In another embodiment, the LAN card (or other network connection enabling hardware) is provided within the printer 66 housing. In this later case the modules are completely interchangeable, and a first module connected e.g. 68 does not need to have a LAN card or the like.
Moreover, the modules 70, 72, 74 can be pre-packaged, with a peripheral in each. In one embodiment, one or more modules 68 can comprise bays 69 configured for accommodating peripherals of choice. In either case, a user, enterprise manager, etc. can purchase a printer 66 and the peripherals desired for a particular location and directly snap them together or install the desired peripherals in the bay(s) and snap the respective bays together. In the embodiment where at least one module comprises a bay, the peripheral can be switched out at a later time if desired. In another embodiment, the switch-out is accomplished by switching out the module. As can be appreciated, if a module includes a LAN card, a power supply, etc., providing a bay and the ability to switch out the peripheral and keep the module is desirable.
In one embodiment, the data and power connections e.g., 76, 78 can be configured so that the position of the module with a LAN card or equivalent is not important. In other words, the modules are connected to a common data bus, which is connected to the LAN card in one of them, which in turn is connectable to a network 52. This can be via a cable 50 or a wireless connection 51. In the later case, one module can include the wireless connection at the PPN comprising the NAPA 65 and supported peripherals in the modules 68, 70, etc. In another embodiment the wireless connection can be included within the housing of the printer 66.
In the illustrated embodiment it will be appreciated that considerable flexibility in hardware arrangement is inherent. Moreover, in one embodiment the NAPA 65 can be located physically entirely within the housing of the printer 66, with the peripherals being connected thereto in a modular way by connecting modules (68, 70, 72, 74 . . . etc.). In another embodiment, the hardware comprising the NAPA can be shared between the printer and one or more modules, for example the power supply being within the printer case, a LAN card or other network connection logic in a module, and in the case of a wireless connection, 51 that can be located in the same module, e.g. 74, as the LAN card, or another module. In a cabled connection 50 the data connection can be through the printer case, and shared with the printer. In another embodiment the printer can be an add on, which gets power and a network data connection from a NAPA module case e.g. 68, or a dedicated NAPA module 67; either way, a module to which the printer case is connected. More details concerning various possible configurations are given in examples set forth below.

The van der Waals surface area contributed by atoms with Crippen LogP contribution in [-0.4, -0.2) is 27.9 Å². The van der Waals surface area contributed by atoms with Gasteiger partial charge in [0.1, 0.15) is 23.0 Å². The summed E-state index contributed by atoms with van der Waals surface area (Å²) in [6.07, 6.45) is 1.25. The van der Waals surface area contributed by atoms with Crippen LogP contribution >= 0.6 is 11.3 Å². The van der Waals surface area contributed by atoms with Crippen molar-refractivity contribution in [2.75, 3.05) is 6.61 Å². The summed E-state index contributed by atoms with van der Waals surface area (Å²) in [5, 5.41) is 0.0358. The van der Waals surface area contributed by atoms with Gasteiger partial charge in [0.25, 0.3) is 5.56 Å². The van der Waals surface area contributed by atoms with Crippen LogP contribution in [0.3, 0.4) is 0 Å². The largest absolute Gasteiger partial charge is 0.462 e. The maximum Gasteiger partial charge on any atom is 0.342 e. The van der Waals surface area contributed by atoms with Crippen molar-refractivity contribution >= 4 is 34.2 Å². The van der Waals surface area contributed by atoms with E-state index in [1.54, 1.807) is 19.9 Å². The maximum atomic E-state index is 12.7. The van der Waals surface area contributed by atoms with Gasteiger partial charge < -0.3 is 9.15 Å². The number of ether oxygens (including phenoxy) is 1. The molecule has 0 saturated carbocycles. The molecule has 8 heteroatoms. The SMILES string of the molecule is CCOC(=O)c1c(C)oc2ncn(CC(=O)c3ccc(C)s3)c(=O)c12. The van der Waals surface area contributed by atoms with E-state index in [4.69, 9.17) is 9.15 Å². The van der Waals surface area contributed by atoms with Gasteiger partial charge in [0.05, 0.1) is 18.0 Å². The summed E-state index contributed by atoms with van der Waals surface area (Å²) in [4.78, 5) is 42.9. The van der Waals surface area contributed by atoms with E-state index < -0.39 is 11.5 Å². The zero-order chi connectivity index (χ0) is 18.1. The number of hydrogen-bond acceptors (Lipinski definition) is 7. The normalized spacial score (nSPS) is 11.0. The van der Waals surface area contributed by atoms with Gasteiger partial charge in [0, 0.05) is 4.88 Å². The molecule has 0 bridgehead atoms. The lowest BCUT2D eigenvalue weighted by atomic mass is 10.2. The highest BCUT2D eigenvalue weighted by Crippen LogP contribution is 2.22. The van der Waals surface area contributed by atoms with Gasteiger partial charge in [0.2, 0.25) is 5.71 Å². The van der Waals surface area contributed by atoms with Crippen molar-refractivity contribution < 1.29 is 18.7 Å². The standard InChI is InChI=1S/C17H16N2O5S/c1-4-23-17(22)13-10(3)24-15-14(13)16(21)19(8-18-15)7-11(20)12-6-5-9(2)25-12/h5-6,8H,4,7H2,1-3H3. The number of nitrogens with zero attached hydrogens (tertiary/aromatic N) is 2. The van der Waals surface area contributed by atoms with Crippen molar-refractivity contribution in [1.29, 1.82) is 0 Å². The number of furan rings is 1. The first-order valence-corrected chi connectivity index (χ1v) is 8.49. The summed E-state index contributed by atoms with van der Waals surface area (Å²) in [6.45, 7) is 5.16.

With reference to
With reference to
With reference to
Also, with reference to
With reference now to
As discussed above, the connection to the network can be a wired connection 106 or wireless connection 108. In one embodiment the NAPA 92 can also include a wireless connection 110 to a stand-alone peripheral 112, thus allowing a peripheral (or several) to be connected at the PPN, but without necessarily being physically proximate the NAPA and not being cable-connected to the NAPA. As will be appreciated, if not physically proximate, the peripheral 112 can have its own power supply. An example of this later configuration is where a peripheral is connected wirelessly to the NAPA and resides at one side of a large room, whereas the NAPA with other peripherals is at another side of the room, or even in another room or on another floor, where cable connection would be inconvenient.
With reference now specifically to
In another embodiment illustrated by
With reference now to
Other examples of the modular implementation enabled by the invention are shown in